Falconhyrste is a young adult, coming-of-age story set in a world with magic, mystery, and a rainbow of characters. It’s also charming as heck.
Today I got one of the creators of the story, Melissa Capriglione, to answer some questions for me about the inspiration and process behind making this webcomic.
Not only is this a return of an old segment on my blog called Featured Artist Friday – it’s also the launch date of Falconhyrste on KickStarter! Let’s celebrate by taking a peek into Melissa’s creative process:
What inspired you to make this comic in particular?
Initially, I wanted to make a comic because I needed experience in making comics! I was in my sophomore year of college at the time and, wanting to be a comic artist when I graduated, I realized I had little to no experience at making comics. So I went with the most accessible option- a webcomic! Anyone can make one, and you can host it on a variety of platforms.
The story itself was inspired by love for everything supernatural, and I brought in a lot of inspiration from various anime and comics.
You make this comic with another artist. What prompted the collaboration?
In December of 2015, I went on social media and asked if anyone wanted to collaborate on a webcomic. Clara (now my co-author) responded out of the blue and then we began brainstorming the story and swapping sketches. Both of us were beginner comic artists and didn’t have set styles at the time, so it was tumultuous.
I wanted to collaborate on the comic because we planned for it to be a larger project and I couldn’t see myself taking it on my own. We also act as each other’s beta readers, so the collaboration helps us figure out the plot and make sure our writing sounds good. It also just helps to have an extra set of eyes around for general feedback!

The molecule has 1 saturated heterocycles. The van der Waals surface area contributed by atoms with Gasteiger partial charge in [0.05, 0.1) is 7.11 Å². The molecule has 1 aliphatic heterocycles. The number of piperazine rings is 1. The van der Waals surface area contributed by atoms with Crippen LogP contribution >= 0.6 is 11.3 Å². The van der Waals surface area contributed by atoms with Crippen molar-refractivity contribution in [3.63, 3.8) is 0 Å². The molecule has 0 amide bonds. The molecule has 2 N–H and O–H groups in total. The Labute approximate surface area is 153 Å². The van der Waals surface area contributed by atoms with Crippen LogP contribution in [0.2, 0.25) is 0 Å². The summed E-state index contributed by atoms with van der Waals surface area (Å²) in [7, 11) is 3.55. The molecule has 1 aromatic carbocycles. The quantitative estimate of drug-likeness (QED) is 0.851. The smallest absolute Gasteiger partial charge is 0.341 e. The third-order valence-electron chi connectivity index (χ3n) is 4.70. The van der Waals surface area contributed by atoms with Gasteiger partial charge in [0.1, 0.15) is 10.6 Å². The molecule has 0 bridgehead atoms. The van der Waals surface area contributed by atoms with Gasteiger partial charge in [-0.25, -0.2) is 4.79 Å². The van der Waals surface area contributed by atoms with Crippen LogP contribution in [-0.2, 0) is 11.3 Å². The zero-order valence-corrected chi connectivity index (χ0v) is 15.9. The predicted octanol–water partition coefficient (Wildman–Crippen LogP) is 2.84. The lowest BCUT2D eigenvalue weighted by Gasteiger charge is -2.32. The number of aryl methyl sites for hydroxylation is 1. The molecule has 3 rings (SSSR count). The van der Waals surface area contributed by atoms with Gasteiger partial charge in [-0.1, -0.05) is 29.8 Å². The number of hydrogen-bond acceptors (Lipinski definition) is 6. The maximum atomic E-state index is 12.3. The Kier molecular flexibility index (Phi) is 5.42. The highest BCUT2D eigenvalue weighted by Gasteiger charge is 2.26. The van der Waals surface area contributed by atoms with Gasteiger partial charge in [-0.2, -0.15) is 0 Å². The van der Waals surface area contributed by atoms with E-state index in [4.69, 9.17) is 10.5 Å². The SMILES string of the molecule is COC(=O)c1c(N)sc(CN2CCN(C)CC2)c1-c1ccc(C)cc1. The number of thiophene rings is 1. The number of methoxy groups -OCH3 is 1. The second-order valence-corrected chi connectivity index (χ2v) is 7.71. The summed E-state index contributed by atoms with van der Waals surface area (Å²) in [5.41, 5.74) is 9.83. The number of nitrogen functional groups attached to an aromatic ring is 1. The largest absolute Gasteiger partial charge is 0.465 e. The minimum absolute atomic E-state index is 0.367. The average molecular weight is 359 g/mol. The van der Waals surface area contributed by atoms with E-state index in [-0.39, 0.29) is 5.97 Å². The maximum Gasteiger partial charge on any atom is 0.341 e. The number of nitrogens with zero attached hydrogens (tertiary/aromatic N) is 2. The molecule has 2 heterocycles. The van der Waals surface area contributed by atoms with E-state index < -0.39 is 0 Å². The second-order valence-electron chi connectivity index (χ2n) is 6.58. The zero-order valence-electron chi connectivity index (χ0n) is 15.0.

How was the collaboration process when you started out? What kinks in the system have you had to work through?
It was pretty rough in the beginning! We had no idea how long it would take us to make a page, so we were scrambling to finish our first handful of pages. It took us about an entire two weeks to make just one page, but now it takes us about a day or two.
Since then, we learned a lot about formatting pages, setting them up so we’re not using 50 layers, and general streamlining of the process.
This comic has been online for 4 issues now. How long do you intend for Falconhyrste to last?
Since we’re printing issue four, we plan on printing issue five sometime mid 2019. The pages for issue five (and half of issue six) are all done and on the website (falconhyrste.com), so we hope to have those in physical form soon!
As for the story itself, we’ve been doing this for about three and a half years now, and we’re not even a third of the way through our story! But the reason why it took us all these years to do barely 200 pages was because of our busy schedules. We were both in school when we were beginning, so we had to skip a lot of updates and take mini hiatuses due to exams and work schedules.
But now I’m full-time freelance so I can dedicate more time to the story, and hopefully Falconhyrste won’t take another ten years to finish!
Do you consider yourself a plotter or a pantser? (A plotter outlines the story in advance, a pantser makes up the story as they go along. It’s ok if you’re somewhere in between!)